Unmet Needs and Future Directions in Mantle Cell Lymphoma


Brian Hill, MD, reviews unmet needs and future directions in the management of mantle cell lymphoma.

Brian Hill, MD: Looking forward, with the unmet needs in mantle cell lymphoma in the relapsed setting, a proportion of patients may need this treatment but are potentially not sufficiently fit to receive it. This may be because they are experiencing the burden of the disease.

If patients are encountered who are relapsing with mantle cell lymphoma and have poor performance status, it is beneficial to see the field and all our community colleagues giving the benefit of the doubt and their potential candidacy for CAR [chimeric antigen receptor] T-cell treatment. With nontoxic targeted therapies, like the oral BTK inhibitors, it’s quite likely that patients bounce back quickly as their constitutional or B symptoms improve. If their appetite, weight, and other indicators of their performance status improve, they then may become candidates for CAR T-cell therapy down the road.

The timing of that can be difficult because patients may be optimally controlled after some period of time, 6 or 12 months or longer, or an oral BTK inhibitor. The therapies are not going to work forever. One of the challenges going forward is the timing of when to move forward with CAR T, particularly if the patient is enjoying a remission with an oral BTK inhibitor and having minimal adverse effects. It can be a difficult sell to the doctor or the patient to go forward with CAR T. It’s going to be difficult to know when to do that, because if you wait too long and they start exhibiting disease progression or refractory lymphoma, it may be hard or more difficult to make the arrangements that are needed to treat them with CAR T-cell therapy.

In the future, there will be a lot of interest in identifying the patients who are unlikely to do well with standard chemoimmunotherapy. There are certain disease or molecular characteristics of the disease, including TP53 mutation, blastoid variant, and Ki-67, among others. Typically, these patients don’t have great outcomes with chemoimmunotherapy. Moving forward, there’s likely to be prospective studies that look to use CAR T-cell therapy in earlier lines of therapy for patients with these high-risk features.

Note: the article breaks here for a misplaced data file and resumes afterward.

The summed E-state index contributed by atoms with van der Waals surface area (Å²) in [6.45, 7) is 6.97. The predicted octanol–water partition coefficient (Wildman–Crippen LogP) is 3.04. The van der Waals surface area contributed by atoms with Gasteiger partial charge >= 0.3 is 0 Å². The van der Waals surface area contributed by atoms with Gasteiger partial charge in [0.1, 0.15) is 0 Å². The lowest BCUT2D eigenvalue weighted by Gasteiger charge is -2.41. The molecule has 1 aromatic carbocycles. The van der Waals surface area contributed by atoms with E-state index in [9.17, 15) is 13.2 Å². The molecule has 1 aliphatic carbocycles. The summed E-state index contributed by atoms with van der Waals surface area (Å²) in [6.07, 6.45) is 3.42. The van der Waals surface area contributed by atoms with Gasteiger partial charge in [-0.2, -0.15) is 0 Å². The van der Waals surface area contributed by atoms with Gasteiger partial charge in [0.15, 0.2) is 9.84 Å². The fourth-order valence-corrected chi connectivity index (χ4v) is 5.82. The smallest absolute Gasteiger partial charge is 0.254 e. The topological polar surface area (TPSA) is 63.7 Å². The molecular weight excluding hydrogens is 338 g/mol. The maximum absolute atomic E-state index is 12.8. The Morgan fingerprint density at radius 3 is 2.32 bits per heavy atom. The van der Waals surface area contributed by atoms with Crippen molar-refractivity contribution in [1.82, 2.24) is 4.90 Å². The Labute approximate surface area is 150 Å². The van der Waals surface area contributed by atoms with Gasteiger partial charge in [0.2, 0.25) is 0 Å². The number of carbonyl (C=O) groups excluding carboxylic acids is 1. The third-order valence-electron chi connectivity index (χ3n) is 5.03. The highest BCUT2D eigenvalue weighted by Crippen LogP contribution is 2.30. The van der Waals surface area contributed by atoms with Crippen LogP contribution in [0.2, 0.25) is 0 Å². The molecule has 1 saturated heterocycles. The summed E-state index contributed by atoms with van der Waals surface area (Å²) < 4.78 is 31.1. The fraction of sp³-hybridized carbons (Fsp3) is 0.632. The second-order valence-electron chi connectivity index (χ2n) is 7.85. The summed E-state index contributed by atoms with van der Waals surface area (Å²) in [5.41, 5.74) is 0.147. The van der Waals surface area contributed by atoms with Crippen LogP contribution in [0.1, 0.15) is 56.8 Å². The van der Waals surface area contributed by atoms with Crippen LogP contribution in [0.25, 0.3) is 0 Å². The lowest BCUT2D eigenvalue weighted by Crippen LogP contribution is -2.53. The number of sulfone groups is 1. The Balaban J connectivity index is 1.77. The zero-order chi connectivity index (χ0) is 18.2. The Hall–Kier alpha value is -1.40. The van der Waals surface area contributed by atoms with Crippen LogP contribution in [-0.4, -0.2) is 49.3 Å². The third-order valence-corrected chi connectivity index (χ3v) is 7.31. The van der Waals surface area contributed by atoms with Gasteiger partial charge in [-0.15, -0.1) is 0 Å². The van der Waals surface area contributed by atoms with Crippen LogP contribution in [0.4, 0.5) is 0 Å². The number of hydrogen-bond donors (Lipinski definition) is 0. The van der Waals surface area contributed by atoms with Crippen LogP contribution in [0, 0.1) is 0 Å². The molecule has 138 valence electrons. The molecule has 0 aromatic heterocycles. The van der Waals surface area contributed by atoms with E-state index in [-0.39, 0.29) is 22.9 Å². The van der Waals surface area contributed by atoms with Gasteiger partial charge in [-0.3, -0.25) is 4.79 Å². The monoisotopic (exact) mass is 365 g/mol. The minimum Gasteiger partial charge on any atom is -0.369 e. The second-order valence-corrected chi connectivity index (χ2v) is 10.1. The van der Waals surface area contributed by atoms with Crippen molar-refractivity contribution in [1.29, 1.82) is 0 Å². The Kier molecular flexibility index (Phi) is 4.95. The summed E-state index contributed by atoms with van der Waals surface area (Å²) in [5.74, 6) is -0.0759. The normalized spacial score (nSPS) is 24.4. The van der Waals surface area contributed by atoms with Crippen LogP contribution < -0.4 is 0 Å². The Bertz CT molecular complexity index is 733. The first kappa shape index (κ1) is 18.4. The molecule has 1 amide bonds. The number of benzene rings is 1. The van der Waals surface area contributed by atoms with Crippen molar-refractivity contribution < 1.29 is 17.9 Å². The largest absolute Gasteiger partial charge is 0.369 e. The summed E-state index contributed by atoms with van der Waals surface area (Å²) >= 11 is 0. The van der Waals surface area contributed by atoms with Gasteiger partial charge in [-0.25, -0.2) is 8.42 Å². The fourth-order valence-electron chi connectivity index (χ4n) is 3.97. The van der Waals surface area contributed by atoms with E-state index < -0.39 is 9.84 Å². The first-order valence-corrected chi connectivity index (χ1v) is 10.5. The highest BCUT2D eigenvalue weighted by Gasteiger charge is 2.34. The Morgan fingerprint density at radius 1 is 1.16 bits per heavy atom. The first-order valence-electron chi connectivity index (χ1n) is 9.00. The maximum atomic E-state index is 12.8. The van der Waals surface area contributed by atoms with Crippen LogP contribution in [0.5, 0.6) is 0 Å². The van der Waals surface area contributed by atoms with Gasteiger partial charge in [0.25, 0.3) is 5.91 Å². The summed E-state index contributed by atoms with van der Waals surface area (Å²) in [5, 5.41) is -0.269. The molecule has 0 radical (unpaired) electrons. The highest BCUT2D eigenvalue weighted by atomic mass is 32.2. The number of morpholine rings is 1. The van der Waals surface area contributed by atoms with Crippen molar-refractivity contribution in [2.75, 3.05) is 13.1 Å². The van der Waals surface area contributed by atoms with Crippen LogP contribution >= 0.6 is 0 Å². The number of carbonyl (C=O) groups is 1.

Community oncologists may not be seeing mantle cell lymphoma patients at high frequency to their practice. If a community oncologist sees 1 as a newly diagnosed mantle cell, or maybe someone treated several years ago who’s now relapsing, it is encouraged that the community oncologists make a phone call to their referral center to get a little advice on the most up-to-date approach for these patients.

There are studies that might use CAR T or other approaches in early lines of therapy. The easiest thing to do is to start a BTK inhibitor. Sometimes, when making that initial second-line therapy, it’s a good opportunity to get the patient tied in with a referral center that may be able to offer CAR T-cell therapy in the near future should it be needed.

Transcript edited for clarity.

Case: A 73-Year-Old Male With Mantle Cell Lymphoma


  • A 73-year-old man was diagnosed with mantle cell lymphoma in 2016
  • He was treated with rituximab, dexamethasone, cytarabine + carboplatin followed by autologous stem cell transplant; achieved PR; continued rituximab maintenance therapy
  • Ann Arbor stage IV; MIPI score 6.7, high risk
  • Late 2019 he experienced clinical relapse and was started on ibrutinib; achieved SD


  • He complains of a 2-month history of loss of appetite and fatigue
  • PMH: hyperlipidemia, medically well-controlled
  • PE: bilateral clavicular and cervical lymphadenopathy; otherwise unremarkable
  • Labs: WBC 11 X 109/L, hemoglobin 9.5 gm/dL, plt 96,000/u, LDH 405 U/I, ANC 3200/mm3
  • Lymph node biopsy: IHC; cyclin D1+, CD5 +, CD10+, CD20+, FISH: t (11;14)
  • C/A/P CT scan: widespread lymphadenopathy including bilateral clavicular (2.4 cm, 1.5 cm), and inguinal region (4.6 cm)
  • PET/CT shows diffuse uptake of 18F-FDG in the clavicular, axillary and inguinal lymph nodes
  • Beta-2-microglobulin 4.1 µg/L
  • ECOG PS 0
  • Treatment was started with fludarabine + cyclophosphamide, followed by a single infusion of CAR T-cell therapy
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